Rabbi Moshe Yehuda Leib Landa, a noted scholar, halachic authority, dedicated
Widely regarded as a “rabbi’s rabbi” and a standard-bearer for rabbinic integrity, Landa was appointed head of the Bnei Brak rabbinate in 1986. He gained international renown for his highly regarded scholarship and kosher supervision, which he provided at no cost to any company willing to comply with his exacting requirements.
At the funeral procession for Rabbi Landa held in Netanya after Shabbos, the Rebbe of Sanz stated that the loss will be felt by everyone, as those involved with kashrus would always ask among themselves, “What will Rabbi Landa say?”
Rabbi Landa’s expertise and practical approach as a halachic decisor had rabbis from around the world seek his opinion and assistance in solving some of their most difficult issues and disputes.
Moshe Yehuda Leib was born in 1935 to Rabbi Yaakov and Chaya Mina Landa in the British Mandate town of Ramatayim, now incorporated into Hod Hasharon, Israel, where his father, served as rabbi. After a little more than a year in Ramatayim, the Landas moved to Bnei Brak, where Rabbi Yaakov Landa was appointed chief rabbi, a position he would hold for 50 years.
A product of the Chabad yeshivah in the hamlet of Lubavitch, the elder Rabbi Landa had been encouraged to enter the rabbinate by the fifth Chabad rebbe, Rabbi Shalom Dov Ber Schneerson. At one time, he served as household rabbi in the Rebbe’s home in Rostov, and was instrumental in planning and supervising the construction of a mikvah in the city, which set the pattern by which Chabad mikvahs are constructed.
Young Moshe Yehuda was raised in an atmosphere of Chassidic inspiration and Torah scholarship. After studying at Yeshivas Ohr Yisrael in Petach Tikvah and the Ponovezh yeshivah in Bnei Brak, he transferred to the Chabad yeshivah in Lod, where he was deeply influenced by the famed mashpia (Chassidic mentor), Rabbi Shlomo Chaim Kesselman.
In 1958, he married and settled in Bnei Brak. In 1964, he was asked to join the faculty of the Chabad yeshivah, which had since moved to Kfar Chabad, a position he would keep with devotion for 23 years.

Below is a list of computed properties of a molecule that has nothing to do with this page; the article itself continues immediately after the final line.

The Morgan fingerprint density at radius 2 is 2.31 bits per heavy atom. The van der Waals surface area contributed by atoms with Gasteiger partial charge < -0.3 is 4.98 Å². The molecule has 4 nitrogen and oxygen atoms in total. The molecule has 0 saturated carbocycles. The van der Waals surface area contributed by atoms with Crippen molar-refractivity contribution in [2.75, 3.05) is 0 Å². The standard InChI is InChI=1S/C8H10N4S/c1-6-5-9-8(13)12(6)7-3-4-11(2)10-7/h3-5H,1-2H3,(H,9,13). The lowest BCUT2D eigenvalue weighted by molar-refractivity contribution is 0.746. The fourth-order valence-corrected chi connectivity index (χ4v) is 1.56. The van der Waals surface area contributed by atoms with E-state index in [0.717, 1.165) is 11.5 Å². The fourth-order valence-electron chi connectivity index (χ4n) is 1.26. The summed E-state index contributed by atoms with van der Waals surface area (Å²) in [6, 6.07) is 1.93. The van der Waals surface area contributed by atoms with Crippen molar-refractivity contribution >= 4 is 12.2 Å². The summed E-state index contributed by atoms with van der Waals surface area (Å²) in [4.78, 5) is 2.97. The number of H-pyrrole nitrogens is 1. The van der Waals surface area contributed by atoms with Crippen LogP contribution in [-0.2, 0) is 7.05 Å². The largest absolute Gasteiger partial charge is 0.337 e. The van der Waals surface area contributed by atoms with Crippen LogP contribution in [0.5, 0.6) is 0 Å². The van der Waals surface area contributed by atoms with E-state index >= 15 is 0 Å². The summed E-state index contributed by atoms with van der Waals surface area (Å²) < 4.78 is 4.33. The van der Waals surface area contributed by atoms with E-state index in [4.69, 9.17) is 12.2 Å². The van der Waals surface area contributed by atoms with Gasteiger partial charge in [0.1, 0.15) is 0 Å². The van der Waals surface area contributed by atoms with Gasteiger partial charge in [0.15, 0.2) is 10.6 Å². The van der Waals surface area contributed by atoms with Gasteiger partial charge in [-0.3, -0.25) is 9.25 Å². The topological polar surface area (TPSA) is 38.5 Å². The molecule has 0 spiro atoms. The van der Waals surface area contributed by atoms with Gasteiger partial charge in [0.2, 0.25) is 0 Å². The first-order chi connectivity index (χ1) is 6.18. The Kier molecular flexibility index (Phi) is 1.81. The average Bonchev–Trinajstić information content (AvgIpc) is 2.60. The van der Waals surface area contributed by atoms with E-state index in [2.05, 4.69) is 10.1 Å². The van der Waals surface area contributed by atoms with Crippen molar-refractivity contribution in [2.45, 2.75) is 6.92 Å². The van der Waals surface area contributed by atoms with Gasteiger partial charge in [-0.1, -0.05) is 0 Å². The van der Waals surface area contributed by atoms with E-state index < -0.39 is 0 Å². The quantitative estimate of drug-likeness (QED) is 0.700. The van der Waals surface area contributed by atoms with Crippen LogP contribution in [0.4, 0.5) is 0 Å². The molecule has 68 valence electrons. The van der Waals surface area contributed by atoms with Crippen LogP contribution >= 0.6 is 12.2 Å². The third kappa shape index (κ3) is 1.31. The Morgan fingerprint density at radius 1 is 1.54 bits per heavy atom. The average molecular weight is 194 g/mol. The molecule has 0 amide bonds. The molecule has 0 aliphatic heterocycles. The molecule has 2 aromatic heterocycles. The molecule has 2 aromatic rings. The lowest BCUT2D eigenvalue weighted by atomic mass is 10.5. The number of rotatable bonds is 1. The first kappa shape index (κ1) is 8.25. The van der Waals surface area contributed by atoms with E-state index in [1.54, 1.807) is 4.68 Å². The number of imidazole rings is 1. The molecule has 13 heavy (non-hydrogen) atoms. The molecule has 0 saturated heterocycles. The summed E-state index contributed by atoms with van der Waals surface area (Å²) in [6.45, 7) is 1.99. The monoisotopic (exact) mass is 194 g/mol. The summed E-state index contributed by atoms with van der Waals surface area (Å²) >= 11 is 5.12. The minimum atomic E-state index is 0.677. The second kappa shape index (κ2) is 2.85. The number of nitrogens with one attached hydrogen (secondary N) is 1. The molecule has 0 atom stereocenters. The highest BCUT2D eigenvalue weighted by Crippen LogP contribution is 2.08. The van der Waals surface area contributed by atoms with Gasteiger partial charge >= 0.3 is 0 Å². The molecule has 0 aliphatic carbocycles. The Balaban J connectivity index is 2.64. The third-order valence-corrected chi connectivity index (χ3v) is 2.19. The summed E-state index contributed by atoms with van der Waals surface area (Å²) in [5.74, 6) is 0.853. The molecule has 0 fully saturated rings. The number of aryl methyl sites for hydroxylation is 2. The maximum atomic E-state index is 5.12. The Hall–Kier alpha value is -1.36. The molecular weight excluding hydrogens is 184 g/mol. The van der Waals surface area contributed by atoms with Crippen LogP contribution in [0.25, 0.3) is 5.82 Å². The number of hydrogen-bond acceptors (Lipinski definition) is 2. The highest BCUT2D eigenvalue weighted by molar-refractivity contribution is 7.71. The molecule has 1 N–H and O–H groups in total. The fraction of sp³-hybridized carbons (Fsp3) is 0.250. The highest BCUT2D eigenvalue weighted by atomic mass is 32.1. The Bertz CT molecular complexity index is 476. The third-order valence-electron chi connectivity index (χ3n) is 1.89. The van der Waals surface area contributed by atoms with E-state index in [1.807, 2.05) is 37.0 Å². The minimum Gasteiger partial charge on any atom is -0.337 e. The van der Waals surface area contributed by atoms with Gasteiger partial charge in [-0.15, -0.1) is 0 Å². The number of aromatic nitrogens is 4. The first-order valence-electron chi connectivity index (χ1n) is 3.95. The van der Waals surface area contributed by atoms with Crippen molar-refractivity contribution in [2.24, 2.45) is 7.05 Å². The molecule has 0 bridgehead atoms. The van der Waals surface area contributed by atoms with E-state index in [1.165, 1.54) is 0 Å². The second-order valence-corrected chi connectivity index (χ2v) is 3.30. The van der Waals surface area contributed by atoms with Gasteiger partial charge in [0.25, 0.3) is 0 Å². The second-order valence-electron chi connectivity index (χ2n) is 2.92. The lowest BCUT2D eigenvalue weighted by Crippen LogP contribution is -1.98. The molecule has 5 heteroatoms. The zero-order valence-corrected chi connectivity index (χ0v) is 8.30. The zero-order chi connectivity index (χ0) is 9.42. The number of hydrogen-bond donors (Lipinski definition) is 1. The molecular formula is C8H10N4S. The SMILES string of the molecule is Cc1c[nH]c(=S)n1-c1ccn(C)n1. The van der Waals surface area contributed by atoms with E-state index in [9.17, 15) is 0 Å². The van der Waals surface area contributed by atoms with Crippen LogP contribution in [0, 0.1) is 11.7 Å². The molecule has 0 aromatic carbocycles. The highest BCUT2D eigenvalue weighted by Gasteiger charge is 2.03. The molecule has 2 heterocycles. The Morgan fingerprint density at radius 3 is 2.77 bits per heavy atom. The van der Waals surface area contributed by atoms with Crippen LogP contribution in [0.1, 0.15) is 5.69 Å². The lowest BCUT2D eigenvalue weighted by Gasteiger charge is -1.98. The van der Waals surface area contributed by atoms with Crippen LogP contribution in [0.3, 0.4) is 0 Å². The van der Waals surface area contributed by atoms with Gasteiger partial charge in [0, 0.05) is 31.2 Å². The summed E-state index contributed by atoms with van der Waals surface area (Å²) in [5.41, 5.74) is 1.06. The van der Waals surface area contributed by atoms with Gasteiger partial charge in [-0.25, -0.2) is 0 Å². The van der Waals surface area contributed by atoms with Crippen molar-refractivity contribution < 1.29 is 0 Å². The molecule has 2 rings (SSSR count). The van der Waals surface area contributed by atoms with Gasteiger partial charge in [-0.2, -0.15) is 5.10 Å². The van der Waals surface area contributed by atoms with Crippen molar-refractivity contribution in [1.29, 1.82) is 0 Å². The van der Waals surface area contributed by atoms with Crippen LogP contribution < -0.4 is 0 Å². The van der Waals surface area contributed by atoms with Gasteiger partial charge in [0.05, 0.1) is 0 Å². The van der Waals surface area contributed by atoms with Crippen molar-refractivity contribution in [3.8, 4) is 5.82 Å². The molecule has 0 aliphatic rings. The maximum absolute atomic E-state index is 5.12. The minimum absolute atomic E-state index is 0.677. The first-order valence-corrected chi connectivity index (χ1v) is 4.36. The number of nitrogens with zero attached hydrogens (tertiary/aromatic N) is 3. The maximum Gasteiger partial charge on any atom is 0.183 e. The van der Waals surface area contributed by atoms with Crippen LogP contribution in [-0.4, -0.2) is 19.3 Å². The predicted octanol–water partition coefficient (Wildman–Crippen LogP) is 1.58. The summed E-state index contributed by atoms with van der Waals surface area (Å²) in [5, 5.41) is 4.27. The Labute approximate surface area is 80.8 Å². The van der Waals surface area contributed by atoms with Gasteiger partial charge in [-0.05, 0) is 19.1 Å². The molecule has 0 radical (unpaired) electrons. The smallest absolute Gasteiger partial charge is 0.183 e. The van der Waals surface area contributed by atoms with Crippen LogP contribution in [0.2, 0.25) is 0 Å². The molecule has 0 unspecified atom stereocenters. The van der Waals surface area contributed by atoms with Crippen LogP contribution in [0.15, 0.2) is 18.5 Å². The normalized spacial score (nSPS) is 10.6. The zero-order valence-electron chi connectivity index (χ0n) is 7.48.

As his father aged, the young Rabbi Landa began to assist him in his ever-increasing rabbinic duties as Bnei Brak burgeoned into a religious metropolis. His portfolio included providing kosher supervision and providing religious guidance to the many who turned to his father on a daily basis.
In 1986, the elder Rabbi Landa passed away, and his son was appointed to succeed him at the funeral. The appointment was initially controversial, as some non-Chassidic leaders of the city bristled at the thought that the rabbi of the city was not from their own group. However, his rabbinate was supported by the majority of city’s rabbinic leadership and residents, who saw him as a fair, learned and strong leader.
Rabbi Landa continued in his father’s ways, including refusing payment for kosher supervision and arbitration, ensuring that his rulings were guided solely by Torah principles. He was revered as a uniting force in a city full of strong leaders, and competing ideologies and worldviews.
During his tenure, he established the acclaimed Lishkat Halachah Lemaaseh (“
He is survived by his wife, Miriam; their children, Rabbi Yitzchok Eizik Landa (Safed); Mrs. Dina Belinow (Bnei Brak); Rabbi Shlomo Zalman Landa (Bnei Brak); Rabbi Yisrael Landa (Toronto); Rabbi Yosef Landa (London); Rabbi Menachem Landa (San Francisco); Rabbi Shneur Landa (Netanya); Mrs. Shulamis Winkler (Bnei Brak); Mrs. Mina Weinberg (Bnei Brak); and many grandchildren and great-grandchildren.
He is also survived by his brother, Rabbi Eliyahu Landa of Bnei Brak.
Rabbi Landa’s funeral took in Bnei Brak on Sunday and was attended by thousands. During the course of the funeral, it was announced that he would be succeeded by his son, Rabbi Yitzchok Eizik Landa, who had trained under his father and assisted greatly in administering kosher certification, alongside Rabbi Shevach Tzvi Rosenblatt, who will share the rabbinic leadership of the city. The rabbis of the city asked that business in the city close during the funeral.